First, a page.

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The Importance of Machine Learning for Data Scientists

By :
3 minutes, 7 seconds read

The concept of Machine Learning, Artificial Intelligence (AI), Big Data has been around for a while. But the ability to apply algorithms and mathematical calculations to big data is gathering momentum only recently.     

In this article we will discuss the importance of Machine Learning and why every Data Scientist must master it.

What is Machine Learning?

Simply put, we’re contributing to Machine Learning through our day to day interactions on the internet. Whether you search your coffee maker on Amazon, “top tips to lose weight” In Google, or “friends” in Facebook you see Machine Learning in action, but you don’t realize it.

It is the Machine Learning technology that lets Google, Amazon, and Facebook search engine offer relevant recommendations to the user.

These companies are able to keep tabs on your day to day activity, search behavior and shopping preference with the help of ML technology.

Machine Learning is also one of the main components of Artificial Intelligence.

Who is a Data Scientist?

Before assessing the importance of Machine Learning for Data Scientists, here’s a brief note on who Data Scientists are. We’ll also discuss how one can become a Data Scientist.

Data Scientists draw meaningful information from a huge volume of data. They identify patterns and help build tools like AI-powered chatbots, CRMs, etc. to automate certain processes in a company.

With a sound knowledge of different Machine Learning techniques and contemporary technologies like Python, SAS, R, and SQL/NoSQL database, Data Scientists perform in-depth statistical analysis.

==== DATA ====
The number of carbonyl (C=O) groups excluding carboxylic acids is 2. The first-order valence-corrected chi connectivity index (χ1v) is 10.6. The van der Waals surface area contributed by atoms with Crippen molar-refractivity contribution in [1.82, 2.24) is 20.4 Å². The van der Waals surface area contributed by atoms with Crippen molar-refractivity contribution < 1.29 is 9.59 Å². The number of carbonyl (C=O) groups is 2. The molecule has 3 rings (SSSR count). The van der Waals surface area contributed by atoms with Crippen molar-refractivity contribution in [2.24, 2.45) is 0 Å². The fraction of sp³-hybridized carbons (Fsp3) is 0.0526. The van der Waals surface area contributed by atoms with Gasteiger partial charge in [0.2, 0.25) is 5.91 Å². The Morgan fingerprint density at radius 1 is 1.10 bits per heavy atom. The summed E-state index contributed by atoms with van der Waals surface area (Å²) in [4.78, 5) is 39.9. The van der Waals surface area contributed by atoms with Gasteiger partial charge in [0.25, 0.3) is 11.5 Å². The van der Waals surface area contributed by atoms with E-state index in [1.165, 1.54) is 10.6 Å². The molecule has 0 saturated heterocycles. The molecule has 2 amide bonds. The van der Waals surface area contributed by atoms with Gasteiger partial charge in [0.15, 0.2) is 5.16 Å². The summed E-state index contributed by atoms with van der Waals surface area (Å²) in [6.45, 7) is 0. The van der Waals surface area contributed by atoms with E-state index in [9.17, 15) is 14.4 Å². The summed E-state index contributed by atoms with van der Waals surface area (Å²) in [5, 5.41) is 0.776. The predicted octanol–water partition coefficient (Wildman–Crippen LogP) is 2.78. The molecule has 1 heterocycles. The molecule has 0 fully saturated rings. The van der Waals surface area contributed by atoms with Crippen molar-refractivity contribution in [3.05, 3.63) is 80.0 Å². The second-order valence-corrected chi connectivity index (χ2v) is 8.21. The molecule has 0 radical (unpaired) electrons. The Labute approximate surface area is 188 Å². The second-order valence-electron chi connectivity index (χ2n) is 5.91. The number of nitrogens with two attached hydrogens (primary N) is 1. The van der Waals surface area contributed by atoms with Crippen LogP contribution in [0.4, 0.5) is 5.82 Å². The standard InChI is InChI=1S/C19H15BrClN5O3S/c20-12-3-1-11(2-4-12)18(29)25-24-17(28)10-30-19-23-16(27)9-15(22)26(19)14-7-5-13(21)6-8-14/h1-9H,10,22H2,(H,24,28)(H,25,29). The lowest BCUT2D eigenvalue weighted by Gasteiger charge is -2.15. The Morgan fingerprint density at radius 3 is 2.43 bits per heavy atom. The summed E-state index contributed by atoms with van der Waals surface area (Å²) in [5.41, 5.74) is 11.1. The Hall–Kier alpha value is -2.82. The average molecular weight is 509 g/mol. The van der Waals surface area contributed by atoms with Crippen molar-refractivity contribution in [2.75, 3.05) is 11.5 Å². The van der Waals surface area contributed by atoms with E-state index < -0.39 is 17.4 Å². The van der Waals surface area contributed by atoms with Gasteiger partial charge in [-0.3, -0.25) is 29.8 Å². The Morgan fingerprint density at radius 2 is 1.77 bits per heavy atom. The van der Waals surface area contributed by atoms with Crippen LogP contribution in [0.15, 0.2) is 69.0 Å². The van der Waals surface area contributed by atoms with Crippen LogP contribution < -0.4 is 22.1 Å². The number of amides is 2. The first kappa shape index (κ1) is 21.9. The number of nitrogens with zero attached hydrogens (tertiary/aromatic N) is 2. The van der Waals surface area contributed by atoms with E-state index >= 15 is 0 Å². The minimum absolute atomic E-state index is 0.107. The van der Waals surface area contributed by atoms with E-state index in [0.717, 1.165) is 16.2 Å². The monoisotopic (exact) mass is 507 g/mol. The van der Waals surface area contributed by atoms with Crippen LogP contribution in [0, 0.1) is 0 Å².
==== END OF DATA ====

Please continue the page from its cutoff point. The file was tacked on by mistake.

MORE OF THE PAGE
The role of Data Scientist might sound like that of Data Analyst, but, in fact, they are different.

Difference between a Data Scientist and a Data Analyst

  • Data scientist predicts future based on past patterns. Whereas, a Data Analyst curates meaningful insights from data.
  • Data scientist’s work involves “estimation” (or prediction) unknown facts; while an analyst investigates the known facts.
  • Data Analyst’s job is more geared towards businesses. Data Scientists’ work is integral to innovations and technological advances.

Why Machine Learning is So Important for a Data Scientist?

In a near future, process automation will superimpose most of the human-work in manufacturing. To match human capabilities, devices need to be intelligent and Machine Learning is at the core of AI.

Data Scientists must understand Machine Learning for quality predictions and estimations. This can help machines to take right decisions and smarter actions in real time with zero human intervention.

Machine Learning is transforming how data mining and interpretation work. It has replaced traditional statistical techniques with the more accurate automatic sets of generic methods. 

Hence it is imperative for Data Scientists to acquire skills at Machine Learning.

4 Must Have Skills Required to Become a Machine Learning Expert

To become an expert at Machine Learning every Data Scientists must have the following 4 skills.

  1. Thorough knowledge and expertise in computer fundamentals. For example, computer organization, system architecture and layers, and application software.
  2. Knowledge of probability is very important because Data Scientists’ work involves a lot of estimation. Analyzing statistics is another area that they need to focus on.
  3. Data modeling for analyzing various data objects and how they interact with each other.